I had a tough time embracing Facebook and Twitter as my go-to social channels for storytelling. Crafting compelling 140 character blurbs on Twitter continues to be a stretch. I still find Facebook a challenging place to engage my audience with meaningful content.

My previous role as creative director gave me access to great DSLR gear, a 5D MkII and an arsenal of L lenses. Yet, I lost the inspiration to just go out and shoot. Shooting became just a task, revolving around projects and events. When I left my role last year, all the SLR gear was returned. I only had my iPhone. I’m still experiencing some withdrawal. I hope to pick up a mirrorless camera in the future.

Then Instagram came into my life. Instagram reignited my love for photography and storytelling. I am now compelled to look at everything around me in a different light. Life became one big photo op, a never-ending opportunity to tell a story. Instagram also made social media finally make sense for me.

The storytelling potential with Instagram is huge. It’s a (hopefully) a compelling photo coupled with a (hopefully) compelling story. The audience engagement has been mind blowing. The reach of a story is now enormous, a potential Instagram audience of 100 million. You can also share your Instagram post with Facebook, Twitter, Tumblr, Flickr and foursquare. You’ve just anted up on the exposure factor.

I do think that photos alone can tell a story but it isn’t the whole story. What do you think?

  • Very well said, Dude: photos alone can tell a story, but they don’t always (or often) tell the whole story. I’ve enjoyed putting extra thought into the captions I post with my photos on Instagram. Sometimes they are long, other times short, and sometimes even a few words, but I nearly always think hard about what I want to say and how to say it.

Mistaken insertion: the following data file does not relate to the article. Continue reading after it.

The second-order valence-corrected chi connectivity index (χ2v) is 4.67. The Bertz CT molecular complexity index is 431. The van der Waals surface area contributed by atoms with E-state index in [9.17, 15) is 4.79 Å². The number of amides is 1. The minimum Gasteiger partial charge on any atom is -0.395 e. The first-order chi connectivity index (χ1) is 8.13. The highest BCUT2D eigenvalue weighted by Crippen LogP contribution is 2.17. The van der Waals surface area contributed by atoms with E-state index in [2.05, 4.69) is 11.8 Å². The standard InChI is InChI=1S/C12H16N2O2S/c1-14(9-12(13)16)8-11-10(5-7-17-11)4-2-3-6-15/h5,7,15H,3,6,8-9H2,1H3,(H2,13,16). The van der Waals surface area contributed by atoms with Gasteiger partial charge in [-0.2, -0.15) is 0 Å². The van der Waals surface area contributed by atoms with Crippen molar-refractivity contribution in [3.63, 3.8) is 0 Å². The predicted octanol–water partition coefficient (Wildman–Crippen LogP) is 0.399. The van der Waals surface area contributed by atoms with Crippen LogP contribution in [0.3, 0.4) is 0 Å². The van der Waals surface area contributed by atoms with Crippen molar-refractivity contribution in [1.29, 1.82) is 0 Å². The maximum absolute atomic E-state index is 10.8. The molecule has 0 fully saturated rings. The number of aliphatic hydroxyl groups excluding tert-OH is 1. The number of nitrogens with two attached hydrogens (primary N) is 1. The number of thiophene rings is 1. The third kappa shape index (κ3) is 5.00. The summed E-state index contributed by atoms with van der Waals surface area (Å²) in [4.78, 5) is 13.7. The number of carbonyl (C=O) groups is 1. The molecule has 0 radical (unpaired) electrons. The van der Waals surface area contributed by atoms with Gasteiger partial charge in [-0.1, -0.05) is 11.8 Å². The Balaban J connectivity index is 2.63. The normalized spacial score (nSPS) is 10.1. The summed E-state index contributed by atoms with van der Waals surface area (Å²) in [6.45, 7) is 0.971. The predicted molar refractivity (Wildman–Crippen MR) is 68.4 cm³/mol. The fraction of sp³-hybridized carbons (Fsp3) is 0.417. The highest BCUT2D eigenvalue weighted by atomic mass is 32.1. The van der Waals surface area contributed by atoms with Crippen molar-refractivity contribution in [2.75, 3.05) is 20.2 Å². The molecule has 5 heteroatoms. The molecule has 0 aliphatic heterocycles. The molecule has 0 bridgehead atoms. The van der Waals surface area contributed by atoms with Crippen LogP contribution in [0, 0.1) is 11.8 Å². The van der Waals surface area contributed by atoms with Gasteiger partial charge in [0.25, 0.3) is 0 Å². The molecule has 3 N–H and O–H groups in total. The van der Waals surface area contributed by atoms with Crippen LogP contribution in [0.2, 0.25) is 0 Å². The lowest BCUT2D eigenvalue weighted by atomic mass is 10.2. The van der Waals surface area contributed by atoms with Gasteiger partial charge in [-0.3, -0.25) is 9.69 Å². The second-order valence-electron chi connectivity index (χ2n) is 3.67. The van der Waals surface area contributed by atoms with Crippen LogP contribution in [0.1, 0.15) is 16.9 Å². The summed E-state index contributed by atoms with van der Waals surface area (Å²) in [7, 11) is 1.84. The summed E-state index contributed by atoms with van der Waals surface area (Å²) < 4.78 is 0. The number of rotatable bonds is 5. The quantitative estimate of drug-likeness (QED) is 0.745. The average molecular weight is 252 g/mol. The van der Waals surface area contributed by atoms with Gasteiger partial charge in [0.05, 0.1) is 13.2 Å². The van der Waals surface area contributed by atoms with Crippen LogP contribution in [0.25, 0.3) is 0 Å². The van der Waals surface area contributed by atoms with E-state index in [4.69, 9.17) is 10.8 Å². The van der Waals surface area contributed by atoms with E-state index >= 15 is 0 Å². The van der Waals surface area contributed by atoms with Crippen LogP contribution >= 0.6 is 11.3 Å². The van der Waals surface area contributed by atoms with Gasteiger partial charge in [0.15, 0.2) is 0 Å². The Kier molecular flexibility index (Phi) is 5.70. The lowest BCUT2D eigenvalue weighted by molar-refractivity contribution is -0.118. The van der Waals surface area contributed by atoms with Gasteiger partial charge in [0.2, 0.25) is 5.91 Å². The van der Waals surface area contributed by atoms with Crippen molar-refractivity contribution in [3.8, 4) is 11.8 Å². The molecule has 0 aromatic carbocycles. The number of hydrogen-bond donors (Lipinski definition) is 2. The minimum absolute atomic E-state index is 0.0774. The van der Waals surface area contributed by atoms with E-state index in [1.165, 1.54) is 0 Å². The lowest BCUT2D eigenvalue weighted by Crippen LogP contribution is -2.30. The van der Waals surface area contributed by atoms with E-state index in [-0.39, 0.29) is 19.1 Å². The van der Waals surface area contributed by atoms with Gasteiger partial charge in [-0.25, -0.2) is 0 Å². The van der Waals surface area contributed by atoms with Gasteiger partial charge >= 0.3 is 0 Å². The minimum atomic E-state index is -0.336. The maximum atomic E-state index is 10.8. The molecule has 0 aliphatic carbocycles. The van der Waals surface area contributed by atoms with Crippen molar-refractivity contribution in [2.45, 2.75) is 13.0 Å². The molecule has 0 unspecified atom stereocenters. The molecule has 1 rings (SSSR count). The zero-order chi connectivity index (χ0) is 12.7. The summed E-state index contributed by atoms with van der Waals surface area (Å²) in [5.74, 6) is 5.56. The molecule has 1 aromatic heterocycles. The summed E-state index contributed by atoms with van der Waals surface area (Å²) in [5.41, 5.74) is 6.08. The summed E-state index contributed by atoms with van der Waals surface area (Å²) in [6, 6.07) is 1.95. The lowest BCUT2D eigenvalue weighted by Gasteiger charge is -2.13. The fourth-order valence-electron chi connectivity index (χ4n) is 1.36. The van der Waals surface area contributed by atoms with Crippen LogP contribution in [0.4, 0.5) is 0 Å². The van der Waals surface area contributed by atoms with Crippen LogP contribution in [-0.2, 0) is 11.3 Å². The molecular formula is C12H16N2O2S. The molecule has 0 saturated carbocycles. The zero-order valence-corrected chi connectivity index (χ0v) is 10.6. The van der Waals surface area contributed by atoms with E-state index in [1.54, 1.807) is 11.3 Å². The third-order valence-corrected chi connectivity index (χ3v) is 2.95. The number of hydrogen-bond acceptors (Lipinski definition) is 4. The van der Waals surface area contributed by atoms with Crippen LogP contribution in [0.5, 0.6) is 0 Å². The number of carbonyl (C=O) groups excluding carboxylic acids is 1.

• I hope you don’t think too long or hard about your captions, Tim. That’s one thing that I’m working on. My perfectionist ways serves as a barrier to sharing more thoughts. I’m also not a writer type. I think it’s important to be intentional about what you communicate though. Life is not random.

      • So, I’ve finally figured out (or am starting to figure out) the whole Disqus thing, which is how I realized you responded to my comment 3 months ago. Sorry I didn’t see it sooner. I know what you mean about perfectionism getting in the way of sharing thoughts. I guess I do fancy myself a writer, but that doesn’t make perfectionism any less of an enemy.

        • Ha! No worries, friend. Looking forward to your shared thoughts on the blog!

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  • New love, same hobby! Glad you’re back into doing what you love and gifted at. It’s a difficult question posed about what a medium can accomplish and even with the medium itself, how one wields and utilize it effectively. My thought is “it depends” on what we mean by a story. Is it a long narrative like a Dickens or short story? Or are we trying to make a point which is shorter still? And what is our intent of the story that we want to tell? To make a point, alter a view, or document our life? I think photos are effective at arousing an emotional response from the viewer. When that emotional connection is made, the viewer adds the narrative and fills in the blanks from their context or experience. But as a whole, a collection of images or photos can tell longer narratives and stories when pieced together from the viewpoint of us as historians looking into a culture. I love this medium but I’m glad we are created to receive different mediums like books, motions pictures, and music. I’m always interested to learn different views and see what works well so we can tell a compelling story. You’re the man Dan!

    • Great points, Tony. I also agree that “it depends”. Depending on the intended goal and context, there’s an infinite number of possibilities. In the context of IG, for most feeds, I see fragments of images that collectively, don’t tell a story. The stories appear in the detail and accompanying caption of each shot. Ultimately, we’re all wired to communicate, just differently.